As you know, here at Austen Variations we’re doing a month-long scavenger hunt for all kinds of treasure and prizes. Today, I’m kicking off the theme with a fun little game. Below are nine Jane Austen quotes, each with one underlined word for you to unscramble. Make a note of those nine words, put them in your pocket, and then hop on over to my website/blog for the second half of the game. Prizes await!
You know the story; Willoughby fortuitously happens upon a lovely lady in distress. Miss Marianne Dashwood has sprained her ankle and needs rescuing!
The gentleman offered his services; and perceiving that her modesty nicleded what her situation rendered necessary, took her up in his arms without farther delay and carried her down the hill. (S&S, ch.9)
During the rehash of the Meryton assembly, Mrs. Bennet vents her bad opinion of Mr. Darcy:
“I beg you would not put it into Lizzy’s head to be vexed by his ill-treatment, for he is such a disagreeable man, that it would be quite a trofisemun to be liked by him.” (P&P, ch.5)
Mr. Knightley, uneasy about Emma’s new friendship with Harriet Smith, tries to enlist Mrs. Weston’s support to discourage it. But she’s not worried and claims some lingering authority, leftover from her days as Emma’s governess. She says,
“It has been so many years my province to give cevaid, that you cannot be surprized, Mr. Knightley, at this little remains of office.” (Emma, ch.5)
I’m sure I don’t have to tell you whom this quote, describing the Meryton assembly, refers to:
…he was looked at with great admiration for about half the evening, till his manners gave a disgust which turned the tide of his popularity; for he was crodesived to be proud… (P&P, ch.3)
Here we have the vane Sir Walter Elliot’s indictment against the “dreadful multitude of ugly women of Bath.” If you think it’s a little harsh, keep in mind that he found the men “infinitely worse”!
…once… he had counted eighty-seven women go by, one after another, without there being a tolerable face among them. It had been a frosty morning, to be sure, a prash frost, which hardly one woman in a thousand could stand the test of. (Persuasion, ch.15)
The story of Emma begins as Miss Taylor has just become Mrs. Weston. Even though Emma proudly claims the match is of her own making, she knows she will miss having her friend under the same roof and with her every day.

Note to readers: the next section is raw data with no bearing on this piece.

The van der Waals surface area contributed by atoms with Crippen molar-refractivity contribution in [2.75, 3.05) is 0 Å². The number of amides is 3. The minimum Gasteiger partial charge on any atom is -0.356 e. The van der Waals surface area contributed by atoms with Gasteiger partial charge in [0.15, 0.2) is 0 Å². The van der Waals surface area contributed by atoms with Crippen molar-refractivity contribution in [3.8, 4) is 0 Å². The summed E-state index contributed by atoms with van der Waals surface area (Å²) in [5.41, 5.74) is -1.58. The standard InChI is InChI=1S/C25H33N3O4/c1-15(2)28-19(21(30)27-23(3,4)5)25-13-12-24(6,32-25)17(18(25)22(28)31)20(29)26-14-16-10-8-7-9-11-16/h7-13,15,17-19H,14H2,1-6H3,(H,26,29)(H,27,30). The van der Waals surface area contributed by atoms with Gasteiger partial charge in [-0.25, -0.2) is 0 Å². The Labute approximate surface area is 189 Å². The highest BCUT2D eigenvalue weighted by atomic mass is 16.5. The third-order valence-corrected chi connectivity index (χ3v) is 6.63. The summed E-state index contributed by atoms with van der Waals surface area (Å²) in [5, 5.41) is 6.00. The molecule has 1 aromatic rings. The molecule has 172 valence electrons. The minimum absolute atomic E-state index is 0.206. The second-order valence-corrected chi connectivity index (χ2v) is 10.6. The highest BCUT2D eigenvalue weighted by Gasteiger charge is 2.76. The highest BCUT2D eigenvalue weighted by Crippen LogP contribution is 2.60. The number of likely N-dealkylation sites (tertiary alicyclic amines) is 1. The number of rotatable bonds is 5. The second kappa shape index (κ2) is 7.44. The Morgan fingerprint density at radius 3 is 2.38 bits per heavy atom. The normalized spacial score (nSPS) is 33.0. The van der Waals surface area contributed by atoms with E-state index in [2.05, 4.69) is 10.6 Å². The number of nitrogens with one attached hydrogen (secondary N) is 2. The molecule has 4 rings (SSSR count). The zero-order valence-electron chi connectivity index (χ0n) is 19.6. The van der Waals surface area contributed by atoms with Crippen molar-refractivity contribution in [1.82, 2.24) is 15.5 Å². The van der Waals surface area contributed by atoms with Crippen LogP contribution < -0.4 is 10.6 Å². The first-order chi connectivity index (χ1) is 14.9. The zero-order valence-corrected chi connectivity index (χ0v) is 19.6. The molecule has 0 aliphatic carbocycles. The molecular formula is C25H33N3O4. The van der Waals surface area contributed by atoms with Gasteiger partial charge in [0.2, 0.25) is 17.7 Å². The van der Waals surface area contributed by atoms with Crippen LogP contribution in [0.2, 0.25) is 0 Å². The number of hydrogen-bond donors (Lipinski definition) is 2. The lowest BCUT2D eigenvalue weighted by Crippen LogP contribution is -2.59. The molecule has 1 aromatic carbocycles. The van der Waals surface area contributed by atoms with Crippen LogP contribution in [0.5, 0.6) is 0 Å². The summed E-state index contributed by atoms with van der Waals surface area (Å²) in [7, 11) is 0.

….she was now in great danger of suffering from lactulintele solitude. She dearly loved her father, but he was no companion for her. (Emma, ch.1)
Marianne Dashwood resents Mrs. Jennings insinuations about Col. Brandon, whom she considers much so old that he “must have long outlived any sensation” of an amorous nature. Little does she know…
“It is too ridiculous! When is a man to be safe from such twi, if age and infirmity will not protect him?” (S&S, ch.8)
A miserable Fanny languishes in Portsmouth in the home of her birth parents, desperately wishing she could return to Mansfield Park:
William was gone; and the home he had left her in was, Fanny could not clocena it from herself, in almost every respect the very reverse of what she could have wished. (MP, ch.39)
I just love the light and clever banter between Catherine Morland and Henry Tilney when they first meet at the ball at the Lower Rooms! Don’t you? Here’s one small portion of it for your last word:
“Everybody allows that the talent of writing agreeable letters is peculiarly leafme. Nature may have done something, but I am sure it must be essentially assisted by the practice of keeping a journal.” (NA, ch.3)
You’re halfway there! Now click on over to shannonwinslow.com to discover where those words fit and what prizes you could win today!